How (and When) to Use a Steadicam Shot
Fluid cinematic movement has been a staple of filmmaking since the 1975. Let’s explore the Steadicam shot and learn how to use it properly.
Top image from SuperiorPics
A few weeks back, we explored some stabilizer options in the article, Questions to Ask When Picking a Camera Stabilizer. Now let’s look at one of those stabilizers a little more in depth.
Just about every film and video production made today at some point will make quality use of Garrett Brown‘s invention known as the Steadicam. And why not? It’s an amazing tool to have at your disposal. But as is the case with any creative tool, there’s a time and place to use it. So we’re going to take a good look at when and how to use a Steadicam for both film and video productions.
Who is This Garrett Brown Anyway?
Since we evoked the name of Mr. Brown in the opening, it’s only fair to tell you a little about him before we move on. Working in Philadelphia, Garrett Brown began his filmmaking career in the early 1970s. However, Garrett wanted to be able to move with the camera without the use of dolly track or cranes. So he set out to figure out how to make a rig that would allow him to move with the camera and capture a smooth shot.
By 1975 he had developed a prototype of the Steadicam and sold it to the first company he showed it to. To get a quick look at how Brown’s invention has revolutionized the industry, here’s a great supercut of the very best Steadicam shots in film history, some of which we’ll breakdown further.
Video from Refocused Media
When to Use the Steadicam Shot
Now, while you could use a Steadicam for an entire film or video production, the question is why would you? The fluid motion of the Steadicam is great and looks fantastic, but there are plenty of times in a film when it would be better to put the camera on sticks. Just like we said in the opening, there is a time and place for using the Steadicam and we’re going to give you some examples of those moments.
Scorsese and the Goodfellas Steadicam Shot
In this scene from Goodfellas, Martin Scorsese uses the Steadicam to take the audience on a full tour of what it’s like to get the star treatment as a gangster. Our impression of the scene mirrors that of Karen, who is getting her first taste of the mob life with Henry.
Steadicam Operator: Larry McConKey
Video from 805Bruin
Were Gonna Fly Now with Rocky
In this scene from Rocky, the director John G. Avildsen wanted to show Rocky going through his training regime without using static shots of him running by the camera. He wanted the movement and pacing to match that of Rocky as he was making his way from the shipping yard to the iconic shot on the steps of the Art Museum.
Steadicam Operator: Garrett Brown
Video from Movieclips
Danny, his Tricycle and the Girls in the Hall
For this scene from The Shining, Stanley Kubrick had Garrett Brown follow young Danny’s tricycle ride around the hotel. Just moments before the scene below starts, the framing of Danny was tight and close… but when we get the kitchen hallway, Danny gets some distance, which Kubrick uses as a way to convey that he is now drifting off on his own. We then follow Danny in a hallway where he turns the corner and is met by the Grady twins.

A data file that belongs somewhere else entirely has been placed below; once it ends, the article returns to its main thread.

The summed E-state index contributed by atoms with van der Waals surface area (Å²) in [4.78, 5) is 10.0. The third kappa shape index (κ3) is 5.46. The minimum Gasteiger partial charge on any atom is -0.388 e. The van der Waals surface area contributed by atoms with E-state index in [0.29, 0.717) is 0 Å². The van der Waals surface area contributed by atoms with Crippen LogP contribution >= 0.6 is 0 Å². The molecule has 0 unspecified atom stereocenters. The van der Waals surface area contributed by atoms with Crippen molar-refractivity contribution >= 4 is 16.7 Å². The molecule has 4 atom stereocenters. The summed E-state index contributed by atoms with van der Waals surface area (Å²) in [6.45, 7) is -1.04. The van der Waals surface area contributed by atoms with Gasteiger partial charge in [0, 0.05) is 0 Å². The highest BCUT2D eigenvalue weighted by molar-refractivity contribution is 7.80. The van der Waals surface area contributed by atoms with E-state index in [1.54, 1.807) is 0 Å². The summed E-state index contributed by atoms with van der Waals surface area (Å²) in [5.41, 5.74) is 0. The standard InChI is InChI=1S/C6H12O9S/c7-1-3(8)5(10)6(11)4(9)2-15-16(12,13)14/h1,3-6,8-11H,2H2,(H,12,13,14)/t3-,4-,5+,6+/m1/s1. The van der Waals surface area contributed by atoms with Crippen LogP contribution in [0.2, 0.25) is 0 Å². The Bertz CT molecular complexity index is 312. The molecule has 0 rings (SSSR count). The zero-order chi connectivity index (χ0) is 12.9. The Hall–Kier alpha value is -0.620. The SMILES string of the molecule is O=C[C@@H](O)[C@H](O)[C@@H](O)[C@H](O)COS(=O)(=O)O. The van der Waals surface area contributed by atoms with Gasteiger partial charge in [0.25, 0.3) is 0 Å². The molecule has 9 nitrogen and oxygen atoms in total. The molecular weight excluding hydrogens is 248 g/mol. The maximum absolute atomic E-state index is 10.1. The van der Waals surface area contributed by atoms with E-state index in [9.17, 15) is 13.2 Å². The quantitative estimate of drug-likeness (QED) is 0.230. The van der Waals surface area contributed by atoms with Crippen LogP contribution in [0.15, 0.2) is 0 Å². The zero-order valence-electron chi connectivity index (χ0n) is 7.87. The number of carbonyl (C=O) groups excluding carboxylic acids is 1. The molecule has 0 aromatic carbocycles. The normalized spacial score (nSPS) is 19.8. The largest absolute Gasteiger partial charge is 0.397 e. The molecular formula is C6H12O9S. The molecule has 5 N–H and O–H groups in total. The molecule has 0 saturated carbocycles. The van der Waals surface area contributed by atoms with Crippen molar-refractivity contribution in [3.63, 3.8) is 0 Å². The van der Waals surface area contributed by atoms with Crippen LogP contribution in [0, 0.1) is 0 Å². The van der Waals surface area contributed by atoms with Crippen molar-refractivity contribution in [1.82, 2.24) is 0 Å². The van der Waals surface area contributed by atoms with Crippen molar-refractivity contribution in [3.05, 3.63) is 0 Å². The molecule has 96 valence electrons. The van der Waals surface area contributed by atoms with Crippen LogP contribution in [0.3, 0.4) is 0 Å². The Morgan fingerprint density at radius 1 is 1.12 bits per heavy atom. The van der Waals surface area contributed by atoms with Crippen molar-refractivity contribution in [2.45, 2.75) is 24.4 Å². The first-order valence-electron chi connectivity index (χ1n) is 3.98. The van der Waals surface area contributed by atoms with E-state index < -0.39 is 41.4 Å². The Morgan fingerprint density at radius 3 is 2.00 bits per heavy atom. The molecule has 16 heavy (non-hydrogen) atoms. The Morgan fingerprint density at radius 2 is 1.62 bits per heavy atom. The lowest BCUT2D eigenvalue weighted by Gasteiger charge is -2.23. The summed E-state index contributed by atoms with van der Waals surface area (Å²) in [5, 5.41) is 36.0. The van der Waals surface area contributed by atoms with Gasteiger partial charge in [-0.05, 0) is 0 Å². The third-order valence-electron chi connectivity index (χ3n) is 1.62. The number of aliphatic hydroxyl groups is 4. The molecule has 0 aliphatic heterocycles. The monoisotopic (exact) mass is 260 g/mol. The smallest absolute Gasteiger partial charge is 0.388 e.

Steadicam Operator: Garrett Brown
Video from Movieclips
Documentary Style Brilliance in The Tree of Life
One of the best outcomes of using a Steadicam is total scene immersion. For instance, in Terrence Malick’s The Tree of Life, two-time Academy Award Winning cinematographer Emmanuel Lubezki worked closely with his Steadicam operator Joerg Widmer to create imagery that felt close and personal. Much like a documentary film. By doing this they pushed the audience into the space with the characters, thus allowing for a more emotional connection. While a large portion of the film was shot using a Steadicam, it works because it has the look and feel of a “fly on the wall” documentary film.
Steadicam Operator: Joerg Widmer
Video from Herbert Kapfinger
How to Capture a Steadicam Shot
You would think that this is an easy question to answer, right? You just load up the Steadicam and start filming. Well that sounds right in theory, but there is a lot that goes on before you even mount a camera… and that has to do with balance. This is the most important aspect of a Steadicam. Here is a great video tutorial with Steadicam operator Jerry Hol in which he goes through the steps of making sure a rig is good to go, taking both static balance and dynamic balance into account
Video from steadivision
The reason you’re using a Steadicam is to capture smooth flowing shots around your characters or subjects, so you need to be creative in how you go about this. You have a wide range of motion when operating a Steadicam, so put that to use for you. Find dynamic ways in which you can improve and enhance the visual narrative. Don’t use a Steadicam just because you can. Be sure there is a reason for using it versus just putting the camera on sticks.
Joining Forces with the 3-Axis Gimbal
Over the last few years we’ve seen the introduction of the 3-axis gimbal rig, and many peoplesaid it would be the end of the Steadicam. Just don’t say that to Garrett Brown and the heads of Freefly, creators of the MoVI 3-axis gimbal. Here Teradek gives us a great interview with Garrett Brown and the folks from Freefly at NAB 2014, where they talk about the possibilities of combing the benefits of the Steadicam and the MoVI 3-axis gimbal.
Video from Teradek
Do you operate a Steadicam? Are you looking to get into Steadicam work? Do you have any tips to give us? Let us know your thoughts in the comments below.